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Natasha is the Director of Enrollment Management for the College of Engineering as well as an undergraduate academic and career advisor for General Engineering students. These dual roles allow Natasha the unique opportunity to understand and articulate viewpoints of both administration and students.

Natasha strives to implement innovative and systematic technological advances to academic advising and enrollment management.

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Abstract

The drive to encourage young people to pursue degrees and careers in engineering has led to an increase in student populations in engineering programs. For some institutions, such as large public research institutions, this has led to large class sizes for courses that are commonly taken across multiple programs. While this decision is reasonable from an operational and resource management perspective, research on large classes have shown that students suffer decreased engagement, motivation and achievement. Instructors, on the other hand, report having difficulty establishing rapport with their students and a growing inability to monitor students’ learning gains and provide quality individualized feedback. To address these issues, our project draws from Lattuca and Stark’s Academic Plan model, which incorporates a thorough consideration of factors influencing curricular activities that can be applied at the course, program, and institutional levels, and assumes that instructors are key actors in curriculum development and revision. We aim to revitalize feedback loops to help instructors and departments continuously improve. Recognizing that we must understand both individual and systems level perspectives, we prioritize regular engagement between faculty and institutional support structures to collaboratively identify problems and systematically establish continuous improvement. In the first phase of this NSF IUSE Institutional Transformation project, we focus on specifically prompting and studying the experiences of 8 instructors of foundational engineering courses usually taught in large class sizes across 4 different departments at a large public research institution. We collected qualitative data (semi-structured interviews, reflective journals, course-related documents) and quantitative data (student surveys and institution-provided transcript data) to answer research questions (e.g., what data do faculty teaching large foundational undergraduate engineering courses identify as being useful so that they may enhance students’ experiences and outcomes within the classes that they teach and across students’ multiple large classes?) at the intersection of learning analytics and faculty change. The data was used as a baseline to further refine data collection protocols, identify data that faculty consider meaningful and useful for managing large foundational engineering courses, and consider ways of productively leveraging institutional data to improve the learning experience in these courses. Data collection for the first phase is ongoing and will continue through the Spring 2018 semester. Findings for this paper will include high-level insights from Fall interviews with instructors as well as data visualizations created from the population-level data characterizing student performance in the foundational courses within the context of pre-college characteristics (e.g., SAT scores) and/or other academic outcomes (e.g., major switching within or out of engineer, degree attainment).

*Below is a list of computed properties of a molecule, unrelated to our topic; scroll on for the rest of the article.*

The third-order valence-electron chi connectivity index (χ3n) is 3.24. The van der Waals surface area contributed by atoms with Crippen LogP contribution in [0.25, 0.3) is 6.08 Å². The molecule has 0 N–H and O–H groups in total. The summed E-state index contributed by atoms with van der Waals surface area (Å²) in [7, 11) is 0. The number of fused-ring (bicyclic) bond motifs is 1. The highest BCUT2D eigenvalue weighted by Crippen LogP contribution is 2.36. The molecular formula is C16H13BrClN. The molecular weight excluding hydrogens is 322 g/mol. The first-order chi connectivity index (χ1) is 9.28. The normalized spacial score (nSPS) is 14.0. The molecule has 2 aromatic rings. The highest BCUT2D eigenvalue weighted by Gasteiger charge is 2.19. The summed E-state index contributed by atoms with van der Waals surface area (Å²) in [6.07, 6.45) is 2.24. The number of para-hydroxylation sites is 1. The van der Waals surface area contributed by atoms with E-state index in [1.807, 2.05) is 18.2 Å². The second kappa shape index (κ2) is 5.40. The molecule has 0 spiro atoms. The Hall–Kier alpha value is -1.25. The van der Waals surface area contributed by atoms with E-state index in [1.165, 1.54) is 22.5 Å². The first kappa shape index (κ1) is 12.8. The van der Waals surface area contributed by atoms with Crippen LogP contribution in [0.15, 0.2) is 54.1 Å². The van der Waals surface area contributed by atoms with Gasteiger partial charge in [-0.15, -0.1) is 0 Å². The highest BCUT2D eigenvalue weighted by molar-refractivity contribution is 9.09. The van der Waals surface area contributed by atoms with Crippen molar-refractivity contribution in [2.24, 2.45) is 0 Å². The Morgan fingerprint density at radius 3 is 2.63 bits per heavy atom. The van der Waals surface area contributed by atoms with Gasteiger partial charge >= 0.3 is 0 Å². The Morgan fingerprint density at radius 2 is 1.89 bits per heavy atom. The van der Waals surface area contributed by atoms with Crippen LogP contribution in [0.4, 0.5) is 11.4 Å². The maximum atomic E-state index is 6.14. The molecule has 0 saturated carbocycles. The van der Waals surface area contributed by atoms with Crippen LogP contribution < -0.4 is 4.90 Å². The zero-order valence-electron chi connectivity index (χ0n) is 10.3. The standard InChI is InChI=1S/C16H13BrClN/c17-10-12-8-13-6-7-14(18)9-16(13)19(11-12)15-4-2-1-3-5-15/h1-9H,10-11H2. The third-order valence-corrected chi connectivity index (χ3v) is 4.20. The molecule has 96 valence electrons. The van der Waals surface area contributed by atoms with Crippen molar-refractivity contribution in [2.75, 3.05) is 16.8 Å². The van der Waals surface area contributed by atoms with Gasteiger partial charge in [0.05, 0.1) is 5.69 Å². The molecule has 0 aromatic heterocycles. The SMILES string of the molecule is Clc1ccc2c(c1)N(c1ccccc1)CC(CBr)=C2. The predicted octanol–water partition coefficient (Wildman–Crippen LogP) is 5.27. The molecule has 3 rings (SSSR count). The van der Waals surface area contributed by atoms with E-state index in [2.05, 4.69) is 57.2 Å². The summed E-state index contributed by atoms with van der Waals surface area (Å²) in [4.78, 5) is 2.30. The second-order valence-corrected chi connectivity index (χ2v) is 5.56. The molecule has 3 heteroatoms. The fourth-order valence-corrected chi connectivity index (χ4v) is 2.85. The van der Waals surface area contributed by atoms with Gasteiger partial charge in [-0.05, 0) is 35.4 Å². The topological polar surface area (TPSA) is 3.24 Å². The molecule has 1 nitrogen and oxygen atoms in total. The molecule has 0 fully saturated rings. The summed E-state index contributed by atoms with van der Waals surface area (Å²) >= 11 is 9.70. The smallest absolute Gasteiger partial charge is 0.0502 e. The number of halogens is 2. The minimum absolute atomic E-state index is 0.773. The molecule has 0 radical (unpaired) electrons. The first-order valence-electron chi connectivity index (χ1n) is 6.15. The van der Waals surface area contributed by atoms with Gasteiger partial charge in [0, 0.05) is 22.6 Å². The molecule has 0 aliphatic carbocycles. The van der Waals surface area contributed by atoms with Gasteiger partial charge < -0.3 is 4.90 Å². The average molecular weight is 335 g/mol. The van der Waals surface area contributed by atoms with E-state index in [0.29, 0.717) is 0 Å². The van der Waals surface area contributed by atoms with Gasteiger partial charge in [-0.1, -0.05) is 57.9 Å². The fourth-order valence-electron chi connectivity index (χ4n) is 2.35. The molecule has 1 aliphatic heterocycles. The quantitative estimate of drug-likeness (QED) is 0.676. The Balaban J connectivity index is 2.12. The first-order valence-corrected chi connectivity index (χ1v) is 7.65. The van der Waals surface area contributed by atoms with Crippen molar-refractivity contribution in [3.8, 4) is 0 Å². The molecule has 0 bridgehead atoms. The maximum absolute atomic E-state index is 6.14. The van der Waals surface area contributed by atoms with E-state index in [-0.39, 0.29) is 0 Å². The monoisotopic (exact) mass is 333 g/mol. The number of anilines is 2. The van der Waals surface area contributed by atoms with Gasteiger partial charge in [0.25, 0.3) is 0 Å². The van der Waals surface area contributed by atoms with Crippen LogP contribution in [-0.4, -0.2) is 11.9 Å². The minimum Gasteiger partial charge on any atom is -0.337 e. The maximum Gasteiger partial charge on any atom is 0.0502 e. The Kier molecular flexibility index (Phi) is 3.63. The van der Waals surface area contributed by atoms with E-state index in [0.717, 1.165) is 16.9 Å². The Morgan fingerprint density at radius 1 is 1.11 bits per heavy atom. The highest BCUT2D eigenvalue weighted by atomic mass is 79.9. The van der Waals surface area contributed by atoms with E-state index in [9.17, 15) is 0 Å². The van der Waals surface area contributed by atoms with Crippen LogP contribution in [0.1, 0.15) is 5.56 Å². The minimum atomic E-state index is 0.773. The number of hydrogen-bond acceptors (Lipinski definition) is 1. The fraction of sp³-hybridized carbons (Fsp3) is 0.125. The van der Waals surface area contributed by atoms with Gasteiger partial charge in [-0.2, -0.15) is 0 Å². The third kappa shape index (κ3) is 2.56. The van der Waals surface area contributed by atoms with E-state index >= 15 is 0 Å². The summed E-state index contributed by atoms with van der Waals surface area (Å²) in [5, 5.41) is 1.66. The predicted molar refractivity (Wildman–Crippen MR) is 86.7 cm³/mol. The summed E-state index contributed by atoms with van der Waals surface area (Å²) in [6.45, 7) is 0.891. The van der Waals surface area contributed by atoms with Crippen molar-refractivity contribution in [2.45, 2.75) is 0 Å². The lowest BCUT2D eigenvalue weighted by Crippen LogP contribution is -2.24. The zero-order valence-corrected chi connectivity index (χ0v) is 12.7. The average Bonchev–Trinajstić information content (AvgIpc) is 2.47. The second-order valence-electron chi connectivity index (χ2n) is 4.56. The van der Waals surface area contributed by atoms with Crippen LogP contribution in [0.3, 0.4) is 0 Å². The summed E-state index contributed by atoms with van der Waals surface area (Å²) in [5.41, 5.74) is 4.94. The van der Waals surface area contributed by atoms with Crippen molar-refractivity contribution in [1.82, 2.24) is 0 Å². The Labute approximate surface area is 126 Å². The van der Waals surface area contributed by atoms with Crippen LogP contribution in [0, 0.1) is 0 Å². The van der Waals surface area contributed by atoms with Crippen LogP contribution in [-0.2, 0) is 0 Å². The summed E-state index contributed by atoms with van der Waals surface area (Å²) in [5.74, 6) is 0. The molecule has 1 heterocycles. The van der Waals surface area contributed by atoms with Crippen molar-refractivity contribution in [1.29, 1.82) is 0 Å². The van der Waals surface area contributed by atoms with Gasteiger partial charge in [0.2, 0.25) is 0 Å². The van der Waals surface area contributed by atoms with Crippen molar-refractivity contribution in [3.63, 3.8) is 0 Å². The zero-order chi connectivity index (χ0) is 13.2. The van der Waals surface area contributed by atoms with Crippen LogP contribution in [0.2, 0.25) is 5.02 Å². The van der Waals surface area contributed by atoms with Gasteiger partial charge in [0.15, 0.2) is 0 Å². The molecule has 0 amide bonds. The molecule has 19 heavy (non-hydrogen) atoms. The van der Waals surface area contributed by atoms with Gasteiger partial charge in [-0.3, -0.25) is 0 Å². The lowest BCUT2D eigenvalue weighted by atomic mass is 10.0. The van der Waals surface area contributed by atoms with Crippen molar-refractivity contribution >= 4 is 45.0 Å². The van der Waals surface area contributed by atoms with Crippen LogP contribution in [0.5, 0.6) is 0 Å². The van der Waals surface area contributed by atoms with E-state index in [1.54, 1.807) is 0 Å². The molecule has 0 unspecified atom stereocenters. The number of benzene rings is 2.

Grohs, J. R., & Knight, D. B., & Soledad, M., & Case, S. W., & Murzi, H. G., & Smith, N. (2018, June), Board 139: Investing in Instructors: Creating Intelligent Feedback Loops in Large Foundational Courses for Undergraduate Engineering Paper presented at 2018 ASEE Annual Conference & Exposition , Salt Lake City, Utah. https://peer.asee.org/29937